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Panelists offer sharp post-war Iraq differences

Hickman students examine U.S.’s current plan of action.
Thursday, October 23, 2003 | 12:00 a.m. CDT; updated 2:23 a.m. CDT, Thursday, July 17, 2008

Even though most high school students can’t vote, about 200 Hickman high school students found a way to participate in the democratic process Wednesday.

They questioned four panelists, with differing viewpoints, about post-war Iraq during the “Speak Your Mind Forum” at Hickman High School.

“Everyone needs to be addressed for democracy to work,” said Kirsten Seaberg, a junior. “Everyone needs to be informed.”

“We can argue all night about the morality of international relations, but at the end of the day we still come down to the fact that the U.S. government basically exists to extend American interests,” said Shingai Samudzi, a senior.

“Rather than argue about whether those interests are right or wrong, could you address what the U.S. government should do now that we have thousands of troops in Iraq?” Samudzi asked the four panelists, setting the tone for the discussion.

The panelists offered sharply contrasting ideas about what post-war Iraq should look like.

Shakir Hamoodi, the outreach coordinator for the Islamic Center of Central Missouri and an Iraqi native, spoke from the perspective of the Iraqi people.

“I would like to see a change in the U.S. foreign policy toward Iraq to gain the trust of the Iraqi people,” Hamoodi said. “The U.S. needs to rebuild the infrastructure of the Iraqi people — education, health, business — to look at the American forces in a more positive way and guide them through this transition period until the country is able to stand on its own.”

Kurt Jefferson, associate professor of political science at Westminster College, took the Bush administration’s position in his responses.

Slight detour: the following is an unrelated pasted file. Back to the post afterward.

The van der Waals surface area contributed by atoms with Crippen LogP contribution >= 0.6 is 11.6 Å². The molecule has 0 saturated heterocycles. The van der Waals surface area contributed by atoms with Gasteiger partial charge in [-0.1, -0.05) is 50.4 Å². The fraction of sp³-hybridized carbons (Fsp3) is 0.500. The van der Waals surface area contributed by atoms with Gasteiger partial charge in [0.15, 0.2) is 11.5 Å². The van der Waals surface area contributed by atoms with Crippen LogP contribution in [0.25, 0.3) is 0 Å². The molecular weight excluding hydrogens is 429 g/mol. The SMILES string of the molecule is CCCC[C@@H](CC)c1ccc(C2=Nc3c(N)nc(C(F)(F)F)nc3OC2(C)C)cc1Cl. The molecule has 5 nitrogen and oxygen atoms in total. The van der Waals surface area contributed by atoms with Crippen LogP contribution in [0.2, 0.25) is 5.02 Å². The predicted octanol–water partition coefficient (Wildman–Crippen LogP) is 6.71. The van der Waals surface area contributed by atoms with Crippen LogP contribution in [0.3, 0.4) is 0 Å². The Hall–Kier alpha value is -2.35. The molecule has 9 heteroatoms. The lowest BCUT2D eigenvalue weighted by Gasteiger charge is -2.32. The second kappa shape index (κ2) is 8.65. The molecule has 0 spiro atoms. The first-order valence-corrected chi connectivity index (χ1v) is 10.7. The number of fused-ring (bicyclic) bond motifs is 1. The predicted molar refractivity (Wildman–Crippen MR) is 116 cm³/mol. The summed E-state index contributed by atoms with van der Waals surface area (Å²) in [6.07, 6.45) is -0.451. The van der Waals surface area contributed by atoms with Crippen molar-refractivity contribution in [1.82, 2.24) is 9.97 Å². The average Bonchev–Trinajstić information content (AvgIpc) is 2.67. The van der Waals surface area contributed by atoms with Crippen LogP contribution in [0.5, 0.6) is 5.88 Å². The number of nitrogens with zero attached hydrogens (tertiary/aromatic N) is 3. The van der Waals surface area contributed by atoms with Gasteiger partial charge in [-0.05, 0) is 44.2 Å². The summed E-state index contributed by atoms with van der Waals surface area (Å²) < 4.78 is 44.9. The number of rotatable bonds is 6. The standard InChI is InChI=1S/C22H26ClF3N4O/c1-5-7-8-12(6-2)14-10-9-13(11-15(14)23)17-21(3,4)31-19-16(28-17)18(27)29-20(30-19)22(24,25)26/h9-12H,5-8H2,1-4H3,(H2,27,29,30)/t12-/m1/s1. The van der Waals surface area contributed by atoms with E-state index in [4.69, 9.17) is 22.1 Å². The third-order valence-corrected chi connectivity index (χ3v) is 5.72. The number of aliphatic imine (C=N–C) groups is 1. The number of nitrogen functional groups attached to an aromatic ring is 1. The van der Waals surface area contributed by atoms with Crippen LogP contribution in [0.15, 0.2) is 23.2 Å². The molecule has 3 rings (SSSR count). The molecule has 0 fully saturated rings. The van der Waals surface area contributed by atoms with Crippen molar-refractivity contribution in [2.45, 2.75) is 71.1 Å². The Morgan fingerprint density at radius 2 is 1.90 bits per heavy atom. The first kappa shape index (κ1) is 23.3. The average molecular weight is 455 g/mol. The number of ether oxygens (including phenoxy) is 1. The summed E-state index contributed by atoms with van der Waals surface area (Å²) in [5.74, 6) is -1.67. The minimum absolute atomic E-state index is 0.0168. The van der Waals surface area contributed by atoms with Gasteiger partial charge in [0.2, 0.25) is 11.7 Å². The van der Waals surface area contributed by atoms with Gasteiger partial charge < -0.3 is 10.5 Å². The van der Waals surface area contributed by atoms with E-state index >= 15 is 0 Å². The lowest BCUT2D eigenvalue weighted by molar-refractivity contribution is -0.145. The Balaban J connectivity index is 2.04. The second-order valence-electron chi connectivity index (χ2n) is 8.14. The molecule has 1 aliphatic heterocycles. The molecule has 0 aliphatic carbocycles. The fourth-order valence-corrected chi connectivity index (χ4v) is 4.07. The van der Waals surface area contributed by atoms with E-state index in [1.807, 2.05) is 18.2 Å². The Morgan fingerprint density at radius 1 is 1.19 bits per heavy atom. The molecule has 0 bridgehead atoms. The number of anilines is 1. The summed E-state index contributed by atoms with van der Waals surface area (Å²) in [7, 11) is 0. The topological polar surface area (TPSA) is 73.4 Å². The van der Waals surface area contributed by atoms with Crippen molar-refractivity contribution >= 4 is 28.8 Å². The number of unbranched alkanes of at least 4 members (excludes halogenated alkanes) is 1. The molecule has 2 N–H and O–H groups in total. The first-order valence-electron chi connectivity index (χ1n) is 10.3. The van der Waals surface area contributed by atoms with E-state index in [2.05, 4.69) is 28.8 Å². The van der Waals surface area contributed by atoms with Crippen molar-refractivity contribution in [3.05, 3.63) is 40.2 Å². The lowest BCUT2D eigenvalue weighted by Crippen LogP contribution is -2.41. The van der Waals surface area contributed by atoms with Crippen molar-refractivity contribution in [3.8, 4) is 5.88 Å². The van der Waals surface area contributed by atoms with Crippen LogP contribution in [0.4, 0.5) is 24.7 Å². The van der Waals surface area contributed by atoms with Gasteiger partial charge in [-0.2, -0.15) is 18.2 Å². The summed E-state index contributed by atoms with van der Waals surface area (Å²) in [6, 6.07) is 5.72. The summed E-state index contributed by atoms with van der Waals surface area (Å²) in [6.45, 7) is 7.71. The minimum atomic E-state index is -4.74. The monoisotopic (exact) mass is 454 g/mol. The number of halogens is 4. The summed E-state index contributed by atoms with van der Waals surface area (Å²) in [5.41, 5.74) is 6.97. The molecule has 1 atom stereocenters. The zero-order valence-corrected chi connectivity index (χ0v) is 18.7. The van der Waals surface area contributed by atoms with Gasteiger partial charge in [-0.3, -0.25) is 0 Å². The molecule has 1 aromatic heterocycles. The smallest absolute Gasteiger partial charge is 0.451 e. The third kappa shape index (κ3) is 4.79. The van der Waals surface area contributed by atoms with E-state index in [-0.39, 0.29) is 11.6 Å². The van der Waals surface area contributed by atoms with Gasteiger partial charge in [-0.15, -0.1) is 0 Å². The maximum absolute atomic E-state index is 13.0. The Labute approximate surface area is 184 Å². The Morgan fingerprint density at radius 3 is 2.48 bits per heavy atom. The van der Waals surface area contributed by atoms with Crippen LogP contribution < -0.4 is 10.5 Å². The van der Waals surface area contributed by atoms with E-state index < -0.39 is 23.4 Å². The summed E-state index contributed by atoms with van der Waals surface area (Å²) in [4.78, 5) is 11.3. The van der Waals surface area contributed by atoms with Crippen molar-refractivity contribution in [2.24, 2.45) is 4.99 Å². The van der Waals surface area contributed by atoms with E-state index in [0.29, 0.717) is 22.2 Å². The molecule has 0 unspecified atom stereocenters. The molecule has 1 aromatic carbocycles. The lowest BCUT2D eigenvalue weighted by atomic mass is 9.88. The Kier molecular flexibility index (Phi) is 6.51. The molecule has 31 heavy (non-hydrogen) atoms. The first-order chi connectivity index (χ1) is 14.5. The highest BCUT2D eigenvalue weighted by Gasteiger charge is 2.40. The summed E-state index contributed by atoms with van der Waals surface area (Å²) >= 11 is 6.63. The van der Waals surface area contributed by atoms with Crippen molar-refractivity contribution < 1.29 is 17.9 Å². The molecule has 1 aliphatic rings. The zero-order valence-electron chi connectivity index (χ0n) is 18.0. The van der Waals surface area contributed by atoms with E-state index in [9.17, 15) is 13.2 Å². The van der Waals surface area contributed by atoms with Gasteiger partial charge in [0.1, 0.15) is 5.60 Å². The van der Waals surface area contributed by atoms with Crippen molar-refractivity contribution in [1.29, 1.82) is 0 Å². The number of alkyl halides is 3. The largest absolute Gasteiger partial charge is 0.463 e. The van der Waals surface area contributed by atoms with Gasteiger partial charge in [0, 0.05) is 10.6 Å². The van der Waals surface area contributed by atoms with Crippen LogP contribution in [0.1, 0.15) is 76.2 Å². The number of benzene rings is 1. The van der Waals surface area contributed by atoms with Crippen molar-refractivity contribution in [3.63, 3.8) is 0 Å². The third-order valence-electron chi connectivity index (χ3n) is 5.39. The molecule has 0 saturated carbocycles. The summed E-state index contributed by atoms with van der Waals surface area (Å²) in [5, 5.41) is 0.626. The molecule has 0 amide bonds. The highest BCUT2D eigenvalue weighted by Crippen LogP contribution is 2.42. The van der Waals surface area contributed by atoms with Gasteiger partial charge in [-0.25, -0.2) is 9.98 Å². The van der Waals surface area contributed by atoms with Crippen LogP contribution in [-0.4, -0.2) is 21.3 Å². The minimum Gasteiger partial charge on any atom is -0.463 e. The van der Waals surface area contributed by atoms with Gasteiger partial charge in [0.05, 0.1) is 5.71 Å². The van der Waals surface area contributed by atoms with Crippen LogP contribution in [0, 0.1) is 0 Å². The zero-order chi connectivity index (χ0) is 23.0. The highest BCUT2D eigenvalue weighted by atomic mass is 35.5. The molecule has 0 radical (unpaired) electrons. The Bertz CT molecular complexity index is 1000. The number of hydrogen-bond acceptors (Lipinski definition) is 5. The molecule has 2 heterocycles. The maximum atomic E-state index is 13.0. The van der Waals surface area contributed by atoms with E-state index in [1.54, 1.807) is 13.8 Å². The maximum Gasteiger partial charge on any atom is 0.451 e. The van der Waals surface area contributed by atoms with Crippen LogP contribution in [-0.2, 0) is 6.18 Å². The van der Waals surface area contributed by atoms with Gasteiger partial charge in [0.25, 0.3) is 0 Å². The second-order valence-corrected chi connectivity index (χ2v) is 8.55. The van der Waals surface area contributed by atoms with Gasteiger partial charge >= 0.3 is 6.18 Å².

“I think that clearly the administration is interested in trying to create an air of democracy,” Jefferson said. “But Iraq has never been a democracy, so it is difficult to form one out of the religious and ethnic groups that populate the country.”

Jerry Morelock, executive director of the Winston Churchill Memorial and Library at Westminster College, represented the U.S. military’s point of view, speaking from more than 30 years of military service. He served in the Pentagon under Generals Colin Powell and Wesley Clark.

“The American military is not interested in being an occupying power,” Morelock said. “The military is just going to do what it is asked to do.”

In contrast, Mark Haim, the director of the Columbia Peace Coalition, is an activist working to end what he calls “the American occupation of Iraq.”

“We need to turn over the administration of Iraq as quickly as possible to government by the international community and bring in blue helmets as quickly as possible,” Haim said, referring to U.N. peacekeeping troops.

A number of the Hickman students in attendance did not support in the war in Iraq that overthrew Saddam Hussein’s government and killed the dictator’s two sons. But like Samudzi, they want to move on to build a new infrastructure in Iraq.

“Now that we’ve actually gone through with it, it’s important to actually stay and help them out,” said Todd Berchek, a junior.


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